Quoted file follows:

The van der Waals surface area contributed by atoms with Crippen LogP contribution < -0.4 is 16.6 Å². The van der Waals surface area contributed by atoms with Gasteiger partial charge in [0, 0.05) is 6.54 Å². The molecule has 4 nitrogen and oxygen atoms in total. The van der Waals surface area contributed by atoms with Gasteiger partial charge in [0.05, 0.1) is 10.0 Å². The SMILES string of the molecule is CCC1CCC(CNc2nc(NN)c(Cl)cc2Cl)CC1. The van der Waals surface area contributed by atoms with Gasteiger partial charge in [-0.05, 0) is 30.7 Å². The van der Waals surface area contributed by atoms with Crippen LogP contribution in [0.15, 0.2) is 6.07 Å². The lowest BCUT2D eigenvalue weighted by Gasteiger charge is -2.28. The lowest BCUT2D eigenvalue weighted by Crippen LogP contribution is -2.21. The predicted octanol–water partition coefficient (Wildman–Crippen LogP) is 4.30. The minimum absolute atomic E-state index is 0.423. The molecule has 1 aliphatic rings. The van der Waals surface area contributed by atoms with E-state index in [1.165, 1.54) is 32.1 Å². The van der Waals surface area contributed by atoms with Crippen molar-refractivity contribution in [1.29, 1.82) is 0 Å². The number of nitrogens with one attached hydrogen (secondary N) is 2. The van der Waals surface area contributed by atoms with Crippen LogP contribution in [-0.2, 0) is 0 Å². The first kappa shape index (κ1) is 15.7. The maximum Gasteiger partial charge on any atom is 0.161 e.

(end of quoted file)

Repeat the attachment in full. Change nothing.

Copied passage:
The van der Waals surface area contributed by atoms with Crippen LogP contribution < -0.4 is 16.6 Å². The van der Waals surface area contributed by atoms with Gasteiger partial charge in [0, 0.05) is 6.54 Å². The molecule has 4 nitrogen and oxygen atoms in total. The van der Waals surface area contributed by atoms with Gasteiger partial charge in [0.05, 0.1) is 10.0 Å². The SMILES string of the molecule is CCC1CCC(CNc2nc(NN)c(Cl)cc2Cl)CC1. The van der Waals surface area contributed by atoms with Gasteiger partial charge in [-0.05, 0) is 30.7 Å². The van der Waals surface area contributed by atoms with Crippen LogP contribution in [0.15, 0.2) is 6.07 Å². The lowest BCUT2D eigenvalue weighted by Gasteiger charge is -2.28. The lowest BCUT2D eigenvalue weighted by Crippen LogP contribution is -2.21. The predicted octanol–water partition coefficient (Wildman–Crippen LogP) is 4.30. The minimum absolute atomic E-state index is 0.423. The molecule has 1 aliphatic rings. The van der Waals surface area contributed by atoms with E-state index in [1.165, 1.54) is 32.1 Å². The van der Waals surface area contributed by atoms with Crippen molar-refractivity contribution in [1.29, 1.82) is 0 Å². The number of nitrogens with one attached hydrogen (secondary N) is 2. The van der Waals surface area contributed by atoms with Crippen LogP contribution in [-0.2, 0) is 0 Å². The first kappa shape index (κ1) is 15.7. The maximum Gasteiger partial charge on any atom is 0.161 e.